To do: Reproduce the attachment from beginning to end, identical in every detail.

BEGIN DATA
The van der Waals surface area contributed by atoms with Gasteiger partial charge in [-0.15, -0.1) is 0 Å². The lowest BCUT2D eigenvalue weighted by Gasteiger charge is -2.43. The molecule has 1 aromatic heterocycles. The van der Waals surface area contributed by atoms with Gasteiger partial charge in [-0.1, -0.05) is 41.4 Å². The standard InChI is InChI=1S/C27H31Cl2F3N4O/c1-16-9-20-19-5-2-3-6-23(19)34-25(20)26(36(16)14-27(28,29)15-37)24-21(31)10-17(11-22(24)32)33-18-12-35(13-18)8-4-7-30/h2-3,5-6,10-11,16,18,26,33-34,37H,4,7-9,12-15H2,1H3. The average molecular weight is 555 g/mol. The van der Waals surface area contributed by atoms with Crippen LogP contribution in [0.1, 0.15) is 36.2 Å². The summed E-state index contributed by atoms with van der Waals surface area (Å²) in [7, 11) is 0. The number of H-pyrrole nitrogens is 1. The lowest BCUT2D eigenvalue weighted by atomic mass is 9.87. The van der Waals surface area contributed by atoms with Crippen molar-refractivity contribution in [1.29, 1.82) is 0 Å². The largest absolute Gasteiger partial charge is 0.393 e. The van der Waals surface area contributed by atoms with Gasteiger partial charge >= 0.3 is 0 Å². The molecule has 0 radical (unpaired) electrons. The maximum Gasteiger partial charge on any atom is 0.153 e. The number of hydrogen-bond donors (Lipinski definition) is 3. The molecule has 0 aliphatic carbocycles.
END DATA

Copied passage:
The van der Waals surface area contributed by atoms with Gasteiger partial charge in [-0.15, -0.1) is 0 Å². The lowest BCUT2D eigenvalue weighted by Gasteiger charge is -2.43. The molecule has 1 aromatic heterocycles. The van der Waals surface area contributed by atoms with Gasteiger partial charge in [-0.1, -0.05) is 41.4 Å². The standard InChI is InChI=1S/C27H31Cl2F3N4O/c1-16-9-20-19-5-2-3-6-23(19)34-25(20)26(36(16)14-27(28,29)15-37)24-21(31)10-17(11-22(24)32)33-18-12-35(13-18)8-4-7-30/h2-3,5-6,10-11,16,18,26,33-34,37H,4,7-9,12-15H2,1H3. The average molecular weight is 555 g/mol. The van der Waals surface area contributed by atoms with Crippen LogP contribution in [0.1, 0.15) is 36.2 Å². The summed E-state index contributed by atoms with van der Waals surface area (Å²) in [7, 11) is 0. The number of H-pyrrole nitrogens is 1. The lowest BCUT2D eigenvalue weighted by atomic mass is 9.87. The van der Waals surface area contributed by atoms with Crippen molar-refractivity contribution in [1.29, 1.82) is 0 Å². The largest absolute Gasteiger partial charge is 0.393 e. The van der Waals surface area contributed by atoms with Gasteiger partial charge >= 0.3 is 0 Å². The molecule has 0 radical (unpaired) electrons. The maximum Gasteiger partial charge on any atom is 0.153 e. The number of hydrogen-bond donors (Lipinski definition) is 3. The molecule has 0 aliphatic carbocycles.